By People Staff
June 22, 1998 12:00 PM

All My Loving

Sir Paul McCartney and the other surviving Beatles say farewell to his beloved Linda on a sad day’s night

Focus

After 29 years of marriage, Paul McCartney was still as excited about Linda as a teenager going steady for the first time. “She was my girlfriend,” said McCartney, who turns 56 on June 18, choking up with emotion during his late wife’s memorial service at the St. Martin-in-the-Fields church in London on June 8. “I have lost my girlfriend, and it is very sad.” The 700 mourners—including George Harrison and Ringo Starr—saw the usually boyish McCartney looking drawn. “I last saw him three weeks ago, and he has definitely lost weight since then,” says Linda’s friend Carla Lane. “He is obviously a very sad man.”

There was crying at the service all right, but there were smiles as well. McCartney joked that he and Linda “had a lot of fun making those babies,” and the service was sweetened by songs he had written for her, along with one he wrote for his mother—”Let It Be.” The entire congregation sang along, marking the first time Paul, George and Ringo had sung together in public since 1969. As McCartney’s spokesman Geoff Baker put it, “It’s a salve.”

THE NAME’S THE SAME: Jim Carrey

Should fame choose to smile on Jim Carrey, the 18-year-old high school senior from Sunrise, Fla., knows how he’ll minimize confusion with the box-office-busting star of The Truman Show: go formal with “James” and use his middle initial (“E”). “I plan to make a [feature] movie one day,” says Carrey, who has written several screenplays and has already made several short films for his Piper High School class. He also deejays a radio show, appeared in a school musical, plays the guitar and can rattle off a host of impersonations—including Sean Connery and you-know-who in Ace Ventura: Pet Detective. “I have, like, half the movie memorized,” says Carrey, who lives with mother Linda, 52, and brother David, 15. What little spare time he has is spent “watching Hong Kong movies in Cantonese,” says his mother, a second-grade teacher. And while he feigns aggravation over the constant jokes (“It gets tiring after a while,” he says), he admits to an upside. “How many people can say they have the name of a famous person?” he asks. Ever the pragmatist, young Carrey plans to attend a technical school to learn computer repair after graduating in August. Big Jim may be pulling in multimillions per picture, but Mom sees bigger things for her boy. “They’re both funny guys,” she says, but “my James is funnier.”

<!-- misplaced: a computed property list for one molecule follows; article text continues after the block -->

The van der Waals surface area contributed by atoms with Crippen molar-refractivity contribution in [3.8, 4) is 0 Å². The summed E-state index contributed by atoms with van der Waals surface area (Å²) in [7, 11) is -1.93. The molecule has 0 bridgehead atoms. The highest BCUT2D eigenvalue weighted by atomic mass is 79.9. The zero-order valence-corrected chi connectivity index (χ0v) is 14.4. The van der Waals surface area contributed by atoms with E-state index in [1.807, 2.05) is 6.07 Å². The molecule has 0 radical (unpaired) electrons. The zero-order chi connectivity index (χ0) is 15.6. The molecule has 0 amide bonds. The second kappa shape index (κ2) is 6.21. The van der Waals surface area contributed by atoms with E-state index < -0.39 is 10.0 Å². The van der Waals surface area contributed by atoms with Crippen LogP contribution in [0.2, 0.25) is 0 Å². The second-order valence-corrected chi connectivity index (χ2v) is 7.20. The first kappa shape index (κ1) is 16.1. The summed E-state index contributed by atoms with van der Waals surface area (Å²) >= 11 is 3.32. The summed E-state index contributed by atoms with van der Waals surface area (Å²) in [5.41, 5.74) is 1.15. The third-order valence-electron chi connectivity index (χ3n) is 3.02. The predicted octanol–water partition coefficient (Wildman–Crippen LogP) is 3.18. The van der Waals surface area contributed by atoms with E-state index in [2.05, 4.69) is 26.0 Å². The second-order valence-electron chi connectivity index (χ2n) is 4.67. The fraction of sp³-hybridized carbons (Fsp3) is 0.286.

Australian for Short

You’re a famous American comedian doing stand-up Down Under after your top-rated TV show ends (not that there’s anything wrong with that). What do you make fun of? In Melbourne last week for the start of a two-month world tour, ending in New York City in August, Jerry Seinfeld cracked wise about Australian Rules football and called the city “my kind of penal colony” Said fan Cathy Kerslake: “He was quite short. George must be a walking bar stool.”

Poetry by Jewel: Could It Be Verse?

Singer-songwriter Jewel is a musical gem, but is her new book of poems, a Night without armor, a diamond or a zircon? Florida poet Campbell McGrath expected a disaster. “My heart sank when I first walked into Borders and saw it on the shelf,” he says, “but, actually, I was surprised that it wasn’t so bad.” Sorry, fans, there are no pictures of the author inside, but the book does have compensations: It is concise (one poem, “Junky,” is only 11 words long), sexy (in “Paramount, NY, 9:34 A.M.,” Jewel writes, “I am naked and glistening”), and you don’t have to be able to read to appreciate it, since it comes in both CD and audiocassette versions. As for the book’s recurring body-part motifs—lips, tongues, breasts—Jewel says, “My imagery tends to stick with me for a while before it changes. [Since finishing writing the book] I kind of quit using them.”

After Hartman: Must Fix TV